Source: wikipedia
"Our Tiranga don’t hover because the breeze blows it, it hovers and therefore the sniff of every soldier who expires defends it."

On July 26, 1999, the Indian Armed Forces won a tough and final battle against Pakistan. In a fierce battle, many brave young soldiers risked their lives to defend their country on the battlefield of Kargil. It’s been eighteen years meanwhile, as the unrivalled bravery and sacrifice of Kargil's stars is still etched in the cooperative memory of the world. Among these many courageous hearts was a man who would be the face of all the young Indian soldiers who struggled fiercely and courageously died.

This is the story of Param Vir Chakra Vikram Batra, an incredibly brave soldier whose actions on the battlefield with great heroism. Vikram Batra, born on September 9, 1974, in Himachal Pradesh, disbursed his childhood in Palampur. The eldest of the twin sons (born 14 minutes before his brother Vishal), was the third child of Girdhari Lal Batra, a public school headmaster, and Kamal Kant, a teacher.

Well-known among schoolmates and teachers, Vikram was an enthusiastic schoolboy, an academic genius, and a keen athlete who actively participated in academic activities. He grabbed the NCC cadet in northern India, and held a green belt in karate, and played table tennis at the countrywide level. Intensely concerned in the country from a young age, Vikram was strong-minded to join the Army.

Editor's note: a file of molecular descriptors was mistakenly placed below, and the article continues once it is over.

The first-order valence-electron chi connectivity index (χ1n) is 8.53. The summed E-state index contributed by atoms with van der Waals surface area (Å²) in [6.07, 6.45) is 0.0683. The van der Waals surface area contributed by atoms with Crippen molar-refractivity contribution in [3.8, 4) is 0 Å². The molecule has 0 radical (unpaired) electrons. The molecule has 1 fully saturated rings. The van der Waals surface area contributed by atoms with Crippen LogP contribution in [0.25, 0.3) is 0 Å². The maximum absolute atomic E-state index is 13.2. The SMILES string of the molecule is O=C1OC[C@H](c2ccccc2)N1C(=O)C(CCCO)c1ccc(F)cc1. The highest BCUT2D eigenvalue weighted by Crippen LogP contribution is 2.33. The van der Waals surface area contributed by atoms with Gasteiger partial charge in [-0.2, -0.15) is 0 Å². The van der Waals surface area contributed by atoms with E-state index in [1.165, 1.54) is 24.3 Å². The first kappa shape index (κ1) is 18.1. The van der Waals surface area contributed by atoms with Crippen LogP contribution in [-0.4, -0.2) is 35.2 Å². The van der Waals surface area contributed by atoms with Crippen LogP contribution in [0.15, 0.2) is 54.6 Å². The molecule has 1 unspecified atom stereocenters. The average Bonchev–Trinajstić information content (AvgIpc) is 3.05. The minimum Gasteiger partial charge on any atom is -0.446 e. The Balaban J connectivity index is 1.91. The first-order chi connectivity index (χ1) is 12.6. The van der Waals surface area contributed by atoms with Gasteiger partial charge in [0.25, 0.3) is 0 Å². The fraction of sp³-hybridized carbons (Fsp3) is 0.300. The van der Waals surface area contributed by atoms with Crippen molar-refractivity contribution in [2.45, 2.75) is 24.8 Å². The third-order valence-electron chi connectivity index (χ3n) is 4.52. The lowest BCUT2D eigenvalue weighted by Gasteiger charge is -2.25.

“Currency isn’t the whole thing in a lifetime; I have to do something boundless in life, something immense, something strange, for my country.” 

Ten years later, his choice was to be honoured in a movement to print Indian Oil, which much-admired him for declining to take on a lucrative job. In 1996, his vision came correct when he negated a CDS exam with hovering colours and united with Indian Military Academy where he was chosen, lieutenant. His first task was to protect the city of Sapor in Jammu and Kashmir in the Baramulla area.

In 1999, when the Kargil War started, Vikram has finished Commando studies in Belgaum and took a discontinuity to have a good time in Holi with his family at his house in Palampur. “Don't worry. I will come back after hoisting the Indian flag with victory or I will be wrapped up again, but I will definitely come”, was Vikram's response to his worried friend's words.

Shortly thereafter, Vikram's unit received orders to move to Kargil and report for duty on June 1, 1999. After 18 days, on June 19, 1999, he was given the order to recover Point 5140 in his first chief fight. The foe camp was evacuated, their soldiers were killed and 13 J&K Rifles won a strong victory that strengthened the Indian occupation in the area (and would later lead to the fall of Tiger Hill, as well as India's eventual victory).

Excited that all his men were alive, Vikram told his local commander - "Ye Dil Maange More" - using the famous slogan of Pepsi's advertising campaign to express his desire to do more. The image of a young captain, laughing out of an anti-aircraft gun taken from Pakistani soldiers, has also become a permanent feature of India's first television war.